Agent to Agent Communication Protocol Overview: Addressing principles and concerns
by Kyle Den Hartog
With DIDs comes a new idea of how computers, people, organizations, and other entities can be identified, so they can interact with one another through various pieces of software. But what do those pieces of software do and how is the software working with DIDs to enable self sovereign identity in a way that creates tangible value? In this paper we'll cover these topics going into details about what we refer to as the Agent to Agent protocol, how we're meeting the principles of self sovereign identity, and some of the shortcomings that need to be addressed still.
Similar to the early days of the internet when IP and TCP protocols, there is a need today for computers to work in tandem with their operators to identify and communicate each other and that's at the heart of what we aim to do with the DID spec and the Agent to Agent protocol. The Agent to Agent protocol (A2Ap) is designed to be a protocol that uses DIDs as a first order feature to enable a protocol designed around self sovereign principles.
In design, we're addressing concerns of minimization and protection through layers of encryption by having the sender of messages encrypt messages in a minimizing way. This prevents untrusted agents who are needed to guarantee messages are available don't get any more information than what is needed for them to do the job. Agents are being compartmentalized to protect user data and minimize analysis of metadata.
By enabling users to determine the roles and responsibilities of their collection of agents (agents) we're also meeting the principles of control and consent. This will need to be enabled technically through the use of consent receipts built into the flows of messages and through authorization policies built into microledgers and did docs.
Additionally, since the user is in control of the roles and responsibilities of the their collection of agents, they are also remain in consistent access of their data to decide where that data lives and how it's stored and consumed. This functionally is an important aspect because it pushes the protocol out of the technical layer and to the human layer which has aspects that still need to be addressed. In general, data is kept on devices and managed through software that is written by a small subset of the consumers of the protocol. So, the enforceability of this aspect of the protocol requires human and social expectations that have to be addressed for the protocol to enables ALL aspects of self sovereignty.
In order for these human and social expectations to be set and maintained in a fair and balanced way, then it means this protocol has to be designed in an open source, transparent way. Along with transparency, by designing it in an open community and sharing source code, we're working to cross political and business lines to enable cross project interoperability and portability. It's this sort of delicate balance of addressing all 9 other principles of self sovereignty that enables an individual to obtain truly self sovereign existence in the digital age which sounds awesome.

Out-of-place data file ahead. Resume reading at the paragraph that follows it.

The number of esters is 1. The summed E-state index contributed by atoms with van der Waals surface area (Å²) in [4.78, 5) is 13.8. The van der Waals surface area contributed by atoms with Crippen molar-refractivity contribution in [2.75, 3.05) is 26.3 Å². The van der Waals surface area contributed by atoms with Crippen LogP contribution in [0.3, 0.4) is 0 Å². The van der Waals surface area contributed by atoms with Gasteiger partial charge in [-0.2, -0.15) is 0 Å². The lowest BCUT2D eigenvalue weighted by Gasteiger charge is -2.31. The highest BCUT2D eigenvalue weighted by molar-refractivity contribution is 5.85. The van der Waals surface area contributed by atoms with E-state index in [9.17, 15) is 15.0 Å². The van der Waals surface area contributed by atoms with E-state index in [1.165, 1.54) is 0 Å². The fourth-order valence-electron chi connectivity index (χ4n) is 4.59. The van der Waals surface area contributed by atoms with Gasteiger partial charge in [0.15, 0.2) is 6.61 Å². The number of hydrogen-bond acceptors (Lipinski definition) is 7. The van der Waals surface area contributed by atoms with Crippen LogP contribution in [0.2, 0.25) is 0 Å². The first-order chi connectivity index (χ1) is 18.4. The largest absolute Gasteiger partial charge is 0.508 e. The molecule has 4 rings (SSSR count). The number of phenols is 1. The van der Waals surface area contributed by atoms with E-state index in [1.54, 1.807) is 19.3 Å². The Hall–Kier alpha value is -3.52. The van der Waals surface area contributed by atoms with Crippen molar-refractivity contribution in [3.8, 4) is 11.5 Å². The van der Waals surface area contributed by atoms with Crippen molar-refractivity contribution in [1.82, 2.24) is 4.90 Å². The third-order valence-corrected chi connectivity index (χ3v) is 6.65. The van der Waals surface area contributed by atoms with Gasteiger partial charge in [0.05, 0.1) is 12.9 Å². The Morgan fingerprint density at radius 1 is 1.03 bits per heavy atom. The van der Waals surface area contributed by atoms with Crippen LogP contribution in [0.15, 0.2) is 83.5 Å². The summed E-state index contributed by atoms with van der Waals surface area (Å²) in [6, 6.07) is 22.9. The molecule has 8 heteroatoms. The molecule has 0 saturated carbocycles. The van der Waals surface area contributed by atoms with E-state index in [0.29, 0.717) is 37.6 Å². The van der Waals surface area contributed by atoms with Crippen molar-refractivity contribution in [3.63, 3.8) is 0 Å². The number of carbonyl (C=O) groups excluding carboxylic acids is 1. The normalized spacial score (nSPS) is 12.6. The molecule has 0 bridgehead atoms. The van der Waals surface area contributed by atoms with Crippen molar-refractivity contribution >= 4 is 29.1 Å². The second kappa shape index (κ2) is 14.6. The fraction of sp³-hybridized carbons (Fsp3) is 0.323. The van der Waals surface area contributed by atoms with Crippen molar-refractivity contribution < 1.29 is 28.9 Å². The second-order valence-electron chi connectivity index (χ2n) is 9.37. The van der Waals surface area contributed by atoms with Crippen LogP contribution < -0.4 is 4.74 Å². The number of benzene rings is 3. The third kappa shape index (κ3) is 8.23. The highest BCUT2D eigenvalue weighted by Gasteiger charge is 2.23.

With every change in technologies and mental models we encounter challenges that must be addressed such as the assumptions that we make around our uses of the technology. One of the main ones that is key to address is the assumption that a user will be able to afford and own their own personal computer like a cellphone or some other device which can compute for the individual. By making assumptions like this we're inadvertently disenfranchising the most vulnerable individuals who need this technology most.
However, this assumption is not past the point of no return and can still be addressed while using the technology in the same ways as people who do own their devices that are running agent software. For example, a message family can be developed which use pen and paper encryption ciphers like LC4 to encrypt a message and then input the output of this algorithm as the content which is typed in, wrapped up by software running on another computer and sent along to the receiver.
In conclusion, this is just one example though of the assumptions we make about our technologies which unintentionally create problems for users of the system. It's up to us as designers of these systems to identify these and work to address these concerns as they arise.